Naples:life,death &
                Miracle contact: Jeff Matthews


John Lawson Stoddard (1850 – 1931) was an American lecturer, author and photographer. He was a pioneer in the use of the stereopticon or magic lantern, adding photographs to his popular lectures about his travels around the world. Because he published books related to his travels, he is credited with developing the genre of travelogues. In 1935, Daniel Crane Taylor wrote,
Stoddard's rise to fame was spectacular and unprecedented in the annals of American entertainers. No American lecturer, musician or actor has ever won so large a following in so short a time. From his second season, almost every lecture was sold out…He filled Daly's Theatre, one of the largest in New York, fifty times a season for ten years. …This would mean that Stoddard alone drew approximately one hundred thousand persons in New York each year.
Stoddard wrote countless books, pamphlets, and translations. That he is today obscure is today obscure is as interesting as his rise to fame. It may be that he made some poor political choices in his life, such as siding with the Central Powers in WWI (that is, Germany, the "bad guys"). In any cases, eventually he moved to northern Italy and converted to Roman Catholicism. Stoddard died in 1931 at his villa near Merano, SouthTyrol, Italy at the age of 81.

His 1894 travel book
A Trip Around the World contains this passage about the Santa Lucia section of Naples:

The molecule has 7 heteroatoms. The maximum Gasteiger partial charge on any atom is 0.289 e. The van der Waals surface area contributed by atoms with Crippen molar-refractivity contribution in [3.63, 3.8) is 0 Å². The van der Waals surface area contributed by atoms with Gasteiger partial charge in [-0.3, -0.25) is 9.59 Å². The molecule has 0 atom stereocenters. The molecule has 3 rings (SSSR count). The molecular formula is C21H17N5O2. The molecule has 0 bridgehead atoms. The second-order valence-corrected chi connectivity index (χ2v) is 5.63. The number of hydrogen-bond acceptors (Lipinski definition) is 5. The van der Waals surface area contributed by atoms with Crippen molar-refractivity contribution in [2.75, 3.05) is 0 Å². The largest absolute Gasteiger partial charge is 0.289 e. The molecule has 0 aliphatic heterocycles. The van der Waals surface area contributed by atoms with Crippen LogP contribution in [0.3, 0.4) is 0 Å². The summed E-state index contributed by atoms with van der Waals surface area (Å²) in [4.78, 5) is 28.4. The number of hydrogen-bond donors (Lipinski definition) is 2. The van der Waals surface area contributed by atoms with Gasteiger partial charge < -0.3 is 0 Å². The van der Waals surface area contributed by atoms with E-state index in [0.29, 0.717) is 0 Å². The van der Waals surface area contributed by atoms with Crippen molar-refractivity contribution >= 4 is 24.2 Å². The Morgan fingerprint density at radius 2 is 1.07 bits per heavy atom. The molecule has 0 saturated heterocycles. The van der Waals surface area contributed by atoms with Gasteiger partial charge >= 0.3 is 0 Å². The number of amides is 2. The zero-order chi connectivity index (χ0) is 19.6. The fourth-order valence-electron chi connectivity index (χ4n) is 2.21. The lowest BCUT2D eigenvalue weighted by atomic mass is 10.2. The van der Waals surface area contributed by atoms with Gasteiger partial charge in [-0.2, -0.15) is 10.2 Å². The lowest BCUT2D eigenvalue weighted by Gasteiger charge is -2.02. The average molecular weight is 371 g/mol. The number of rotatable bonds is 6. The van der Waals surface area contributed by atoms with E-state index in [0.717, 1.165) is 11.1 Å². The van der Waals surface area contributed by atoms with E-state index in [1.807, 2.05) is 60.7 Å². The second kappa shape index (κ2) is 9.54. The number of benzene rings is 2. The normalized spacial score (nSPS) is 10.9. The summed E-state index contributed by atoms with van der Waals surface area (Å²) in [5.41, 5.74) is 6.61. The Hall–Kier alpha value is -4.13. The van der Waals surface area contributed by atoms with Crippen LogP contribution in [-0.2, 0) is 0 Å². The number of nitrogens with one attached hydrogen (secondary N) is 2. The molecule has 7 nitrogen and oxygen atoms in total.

Naples is the noisiest city in the world, and the quay of Santa Lucia is the place where the Neapolitan uproar asserts itself most loudly. Wheels are clattering, whips are cracking, donkies are braying, minstrels are singing, and men, women and children are screaming, shouting and quarreling, as if all Bedlam had broken loose. Sound sleep is here impossible. The arms of Morpheus refuse to embrace the ever-noisy Santa Lucia. Crowds listen with delight to men who are often clad in rags, but who repeat whole cantos of Italian poetry with that passionate fervor which makes the Italian a natural actor. Public letter-writers pursue their avocation here for the benefit of those who can not themselves write. Toilettes are also here performed al fresco, and hair dressing is an invariable feature of most of the doorways. Naples has been truly described as a ‘Paradise inhabited by devils;’ but they are such amusing, merry devils that one does not altogether object to the pandemonium which its streets present. . . . How a photographer ever contrived to represent this street as tranquil and deserted as it here appears, is difficult to imagine, unless he chose for the experiment the noontide hour of a broiling summer day.
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